Rabbis Without Borders
Rabbis Without Borders is a dynamic forum for exploring contemporary issues in the Jewish world and beyond. Written by rabbis of different denominations, viewpoints, and parts of the country, Rabbis Without Borders is a project of Clal – The National Jewish Center for Learning and Leadership.
One of my favorite Gary Larson cartoons features a boy in a classroom, hand raised, as he says: “May I be excused? My brain is full.” That is pretty much the way I feel right now, after this last week’s flurry of landmark decisions and actions. I cannot recall the likes of this one-two-three-four life-changing, life-affirming whirlwind. But that’s not all that I feel.
Many are pleased as punch, some may be indifferent, and others may be irritated, but I think many of us may be saying: “My Brain Is Full.” We see so much news, hear and read so many commentaries – and it is challenging at best to really think about it all, and consider the impact of each of these actions – and how their combined power will affect us as a nation. But there is one thing for sure: it’s not over yet. Each of these decisions will create their own tidal waves. Marriage equality may have been upheld, but there is a still a lot of gender equality work to be done. Obamacare has been upheld, and the delivery system will need to be improved. Legislatures that have drawn districts that ensure a specific voting response will need to go back to the drawing board. And the issue of the Confederate flag, which was lowered only symbolically, has only just begun.
Responding with justice to all of these matters (and hundreds, if not thousands, more) is the responsibility of liberty. In these cases, our nation has joined the vast majority of civilized nations in the quest for human equality, for the right to live freely and harmlessly; to accept, or at least respectfully tolerate, views that may be different from ours; and to agree, for the welfare of our nation as a whole, not to inflict personal faith beliefs on others. That does not mean that there is a vast sliding scale of right and wrong. It means that we are all just part of a whole the sum of whose parts we cannot fathom, and we do not have ultimate control over one another. Like, what else is new? Same as it ever was…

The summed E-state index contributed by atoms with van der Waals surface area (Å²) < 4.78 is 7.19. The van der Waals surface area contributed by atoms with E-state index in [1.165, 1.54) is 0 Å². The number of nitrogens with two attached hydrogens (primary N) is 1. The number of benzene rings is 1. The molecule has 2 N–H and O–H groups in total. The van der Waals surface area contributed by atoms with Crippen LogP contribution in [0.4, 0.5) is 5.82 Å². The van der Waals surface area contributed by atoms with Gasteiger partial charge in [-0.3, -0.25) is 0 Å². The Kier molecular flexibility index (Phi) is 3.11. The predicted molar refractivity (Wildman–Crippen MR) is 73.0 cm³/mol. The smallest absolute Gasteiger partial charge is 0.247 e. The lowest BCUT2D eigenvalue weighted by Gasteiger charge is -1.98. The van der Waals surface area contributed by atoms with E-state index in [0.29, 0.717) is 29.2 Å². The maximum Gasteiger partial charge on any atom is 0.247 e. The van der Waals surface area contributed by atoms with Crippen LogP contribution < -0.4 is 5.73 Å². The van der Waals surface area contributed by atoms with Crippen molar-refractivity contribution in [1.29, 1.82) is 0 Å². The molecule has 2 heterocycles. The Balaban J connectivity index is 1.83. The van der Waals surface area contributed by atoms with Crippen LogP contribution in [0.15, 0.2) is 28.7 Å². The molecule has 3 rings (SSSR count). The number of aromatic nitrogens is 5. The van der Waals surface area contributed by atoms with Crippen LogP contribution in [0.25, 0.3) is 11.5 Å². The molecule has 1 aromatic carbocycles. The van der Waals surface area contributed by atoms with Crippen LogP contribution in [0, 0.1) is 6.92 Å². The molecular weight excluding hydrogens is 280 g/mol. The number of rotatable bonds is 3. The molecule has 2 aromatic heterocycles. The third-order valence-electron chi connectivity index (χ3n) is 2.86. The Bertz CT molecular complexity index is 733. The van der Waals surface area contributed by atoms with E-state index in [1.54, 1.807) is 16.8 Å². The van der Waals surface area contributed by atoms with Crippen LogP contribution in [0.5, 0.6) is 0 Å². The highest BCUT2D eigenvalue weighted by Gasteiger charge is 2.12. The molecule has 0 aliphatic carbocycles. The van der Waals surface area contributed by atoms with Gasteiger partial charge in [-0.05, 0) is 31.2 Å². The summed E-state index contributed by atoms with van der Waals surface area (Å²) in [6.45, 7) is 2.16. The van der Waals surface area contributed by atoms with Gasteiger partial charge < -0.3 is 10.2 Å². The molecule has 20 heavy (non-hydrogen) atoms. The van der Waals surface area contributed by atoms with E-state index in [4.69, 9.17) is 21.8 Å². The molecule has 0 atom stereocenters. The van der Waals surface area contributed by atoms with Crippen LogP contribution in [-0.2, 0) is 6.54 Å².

To my non-law-professional mind, it seems that legal issues such as these are like those of thousands of years ago in that (to vastly oversimplify), laws are written to either stop people from doing something that is commonplace, or to make it legal to do something that is commonplace, or to make legal something that can, by all rights, be legally commonplace. And we can do that because we have a legal system developed by a society that was based on justice and tolerance and developed by people who knew a thing or two more than most of us do about living under oppression.
Yes, there is a lot happening – but unlike the boy in the cartoon, I don’t want to be excused. I want to be filled to the brim with the amazing possibilities of life and liberty. So even as our minds try to take it all in and sort it out, our hearts can keep expanding to embrace all members of the just society we hope and strive for.
For me, it is simply wonderful that this weekend we will be celebrating Independence Day which does, after all, celebrate liberation from those who would impose ungrounded constraints on others. And it is also the culmination of the pilgrims’ flight and plight for freedom from being persecuted for their beliefs and ways of life.
And it is also poetic that Independence Day can be seen to mark a day of utter dependence. Dependence on one another to ensure a peaceful society in which all can live without fear of harassment; or of untreated serious illness; or being disenfranchised from participating in a true democracy/republic, or of the symbol that to many denotes a proud history and to others only fear and bias. In short – we are celebrating the right for all to pursue life, liberty and happiness without causing harm to others.
Ours is, after all, meant to be a free country. Free to be – you and me.